Plant of the Week: Prairie Sundrop

Photo by Friends of the High LinePrairie sundrop (Oenothera pilosella) are a cheerful presence on the High Line. Photo by Friends of the High Line
 

The High Line’s planting design is inspired by the self-seeded landscape that grew up between rail tracks after the trains stopped running in the 1980s. Today, the High Line includes more than 300 species of perennials, grasses, shrubs, and trees – each chosen for their hardiness, adaptability, diversity, and seasonal variation in color and texture. Some of the species that originally grew on the High Line’s rail bed are reflected in the park landscape today.

This week we share one of our gardeners’ current favorites with you.

Oenothera pilosella has such cheerful flowers. They begin encased in a pretty red calyx – an outer layer of modified leaves – that splits open to reveal four glorious yellow petals: prairie sundrop, indeed. The flowers are about two inches wide, and the petals are finely lined with transparent stripes that serve as nectar guides, being far more visible to insects than to humans. The plants are low-growing, not more than 18 inches tall, but they spread by a rhizomatous root system, forming flower-covered colonies of what is perhaps the happiest groundcover of all. Native to meadows of the Northeast United States and Eastern Canada, prairie sundrop grows best in full sun and tolerates poor soils and varying moisture.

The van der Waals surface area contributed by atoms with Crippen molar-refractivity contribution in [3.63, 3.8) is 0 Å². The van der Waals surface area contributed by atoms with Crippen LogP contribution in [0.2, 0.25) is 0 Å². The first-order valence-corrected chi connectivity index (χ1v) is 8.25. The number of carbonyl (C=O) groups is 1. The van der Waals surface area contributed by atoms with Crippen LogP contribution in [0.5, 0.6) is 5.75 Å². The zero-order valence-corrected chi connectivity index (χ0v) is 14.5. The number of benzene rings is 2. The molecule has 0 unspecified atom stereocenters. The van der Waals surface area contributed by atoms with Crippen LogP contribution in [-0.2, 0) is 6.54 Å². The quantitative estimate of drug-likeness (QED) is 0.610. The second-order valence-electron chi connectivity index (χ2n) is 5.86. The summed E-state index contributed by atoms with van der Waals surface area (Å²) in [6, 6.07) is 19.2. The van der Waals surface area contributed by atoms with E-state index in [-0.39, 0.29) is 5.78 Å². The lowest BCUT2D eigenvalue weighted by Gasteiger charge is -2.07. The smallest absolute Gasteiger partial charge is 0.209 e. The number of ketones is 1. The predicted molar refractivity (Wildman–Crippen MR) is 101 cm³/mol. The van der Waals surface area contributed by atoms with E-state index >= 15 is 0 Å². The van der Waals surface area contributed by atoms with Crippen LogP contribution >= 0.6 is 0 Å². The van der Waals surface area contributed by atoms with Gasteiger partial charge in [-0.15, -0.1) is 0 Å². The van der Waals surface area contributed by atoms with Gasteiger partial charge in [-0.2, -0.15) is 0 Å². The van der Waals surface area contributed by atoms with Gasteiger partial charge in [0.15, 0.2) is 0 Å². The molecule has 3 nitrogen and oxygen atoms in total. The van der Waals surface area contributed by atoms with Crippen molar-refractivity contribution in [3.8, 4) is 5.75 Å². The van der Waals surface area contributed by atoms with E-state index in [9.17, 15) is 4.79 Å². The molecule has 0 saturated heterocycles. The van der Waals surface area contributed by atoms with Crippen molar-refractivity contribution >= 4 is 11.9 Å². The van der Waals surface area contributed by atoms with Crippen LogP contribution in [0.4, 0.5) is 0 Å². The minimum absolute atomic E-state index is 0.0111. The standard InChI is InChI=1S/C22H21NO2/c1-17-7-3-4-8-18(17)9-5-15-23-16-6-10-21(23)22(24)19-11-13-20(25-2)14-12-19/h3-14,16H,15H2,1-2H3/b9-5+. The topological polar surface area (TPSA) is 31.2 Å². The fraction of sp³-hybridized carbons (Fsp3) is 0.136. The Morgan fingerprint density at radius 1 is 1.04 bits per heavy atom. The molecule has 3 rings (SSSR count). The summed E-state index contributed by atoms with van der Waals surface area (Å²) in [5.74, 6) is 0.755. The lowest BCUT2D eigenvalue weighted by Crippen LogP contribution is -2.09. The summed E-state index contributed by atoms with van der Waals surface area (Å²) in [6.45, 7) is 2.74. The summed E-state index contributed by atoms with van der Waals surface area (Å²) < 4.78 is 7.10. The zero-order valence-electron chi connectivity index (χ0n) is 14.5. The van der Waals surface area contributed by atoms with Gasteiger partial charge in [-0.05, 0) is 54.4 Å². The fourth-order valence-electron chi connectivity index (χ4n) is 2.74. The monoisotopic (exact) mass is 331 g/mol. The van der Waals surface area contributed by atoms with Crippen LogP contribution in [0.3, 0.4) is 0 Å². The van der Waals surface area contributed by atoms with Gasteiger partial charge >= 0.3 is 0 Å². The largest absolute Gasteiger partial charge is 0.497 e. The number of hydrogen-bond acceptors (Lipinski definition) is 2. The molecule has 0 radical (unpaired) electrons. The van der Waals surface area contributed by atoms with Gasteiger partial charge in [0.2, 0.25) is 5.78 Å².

O. pilosella blooms during the day, but it is a member of the evening primrose family (Onagraceae). It is closely related to the taller, coarser common evening primrose (Oenothera biennis), which does, in fact, open fragrant yellow flowers on summer evenings – sometimes so quickly that you can actually see the petals unfurl. Common evening primrose grew abundantly in the High Line’s self-seeded landscape while the railroad was unused, and it still grows wild in the Rail Yards. The pink evening primrose, O. speciosa, a species with soft pink flowers with yellow throats, is planted throughout the Diller – von Furstenberg Sundeck and Water Feature.

WHERE TO SEE THIS PLANT
Prairie sundrop can be found growing along the Hudson River Overlook between West 14th and West 15th Streets.

Download our June bloom list.

Our horticultural team counts on members and friends like you to help keep the High Line beautiful and thriving. Join our community of supporters who play an essential role in the High Line’s most important gardening projects – become a member of Friends of the High Line today!

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